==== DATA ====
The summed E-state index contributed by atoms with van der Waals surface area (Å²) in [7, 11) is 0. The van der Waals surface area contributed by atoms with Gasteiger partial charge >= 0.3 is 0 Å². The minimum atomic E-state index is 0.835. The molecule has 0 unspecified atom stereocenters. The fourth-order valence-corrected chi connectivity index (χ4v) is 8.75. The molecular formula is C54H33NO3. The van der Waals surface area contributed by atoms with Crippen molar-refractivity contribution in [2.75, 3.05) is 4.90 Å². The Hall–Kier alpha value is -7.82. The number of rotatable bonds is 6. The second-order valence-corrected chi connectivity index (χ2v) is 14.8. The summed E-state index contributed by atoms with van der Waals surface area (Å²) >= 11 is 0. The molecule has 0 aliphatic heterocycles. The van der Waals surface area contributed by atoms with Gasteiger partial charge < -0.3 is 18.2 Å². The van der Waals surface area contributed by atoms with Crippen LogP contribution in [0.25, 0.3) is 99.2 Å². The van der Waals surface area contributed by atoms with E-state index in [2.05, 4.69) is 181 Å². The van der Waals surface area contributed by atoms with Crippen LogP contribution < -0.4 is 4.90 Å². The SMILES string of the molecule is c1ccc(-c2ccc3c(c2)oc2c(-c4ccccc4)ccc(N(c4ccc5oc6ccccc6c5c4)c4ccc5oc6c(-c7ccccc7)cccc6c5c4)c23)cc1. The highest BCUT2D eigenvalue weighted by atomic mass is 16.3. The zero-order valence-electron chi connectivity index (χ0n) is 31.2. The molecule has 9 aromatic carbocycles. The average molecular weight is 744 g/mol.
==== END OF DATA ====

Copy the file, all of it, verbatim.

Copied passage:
The summed E-state index contributed by atoms with van der Waals surface area (Å²) in [7, 11) is 0. The van der Waals surface area contributed by atoms with Gasteiger partial charge >= 0.3 is 0 Å². The minimum atomic E-state index is 0.835. The molecule has 0 unspecified atom stereocenters. The fourth-order valence-corrected chi connectivity index (χ4v) is 8.75. The molecular formula is C54H33NO3. The van der Waals surface area contributed by atoms with Crippen molar-refractivity contribution in [2.75, 3.05) is 4.90 Å². The Hall–Kier alpha value is -7.82. The number of rotatable bonds is 6. The second-order valence-corrected chi connectivity index (χ2v) is 14.8. The summed E-state index contributed by atoms with van der Waals surface area (Å²) >= 11 is 0. The molecule has 0 aliphatic heterocycles. The van der Waals surface area contributed by atoms with Gasteiger partial charge < -0.3 is 18.2 Å². The van der Waals surface area contributed by atoms with Crippen LogP contribution in [0.25, 0.3) is 99.2 Å². The van der Waals surface area contributed by atoms with E-state index in [2.05, 4.69) is 181 Å². The van der Waals surface area contributed by atoms with Crippen LogP contribution < -0.4 is 4.90 Å². The SMILES string of the molecule is c1ccc(-c2ccc3c(c2)oc2c(-c4ccccc4)ccc(N(c4ccc5oc6ccccc6c5c4)c4ccc5oc6c(-c7ccccc7)cccc6c5c4)c23)cc1. The highest BCUT2D eigenvalue weighted by atomic mass is 16.3. The zero-order valence-electron chi connectivity index (χ0n) is 31.2. The molecule has 9 aromatic carbocycles. The average molecular weight is 744 g/mol.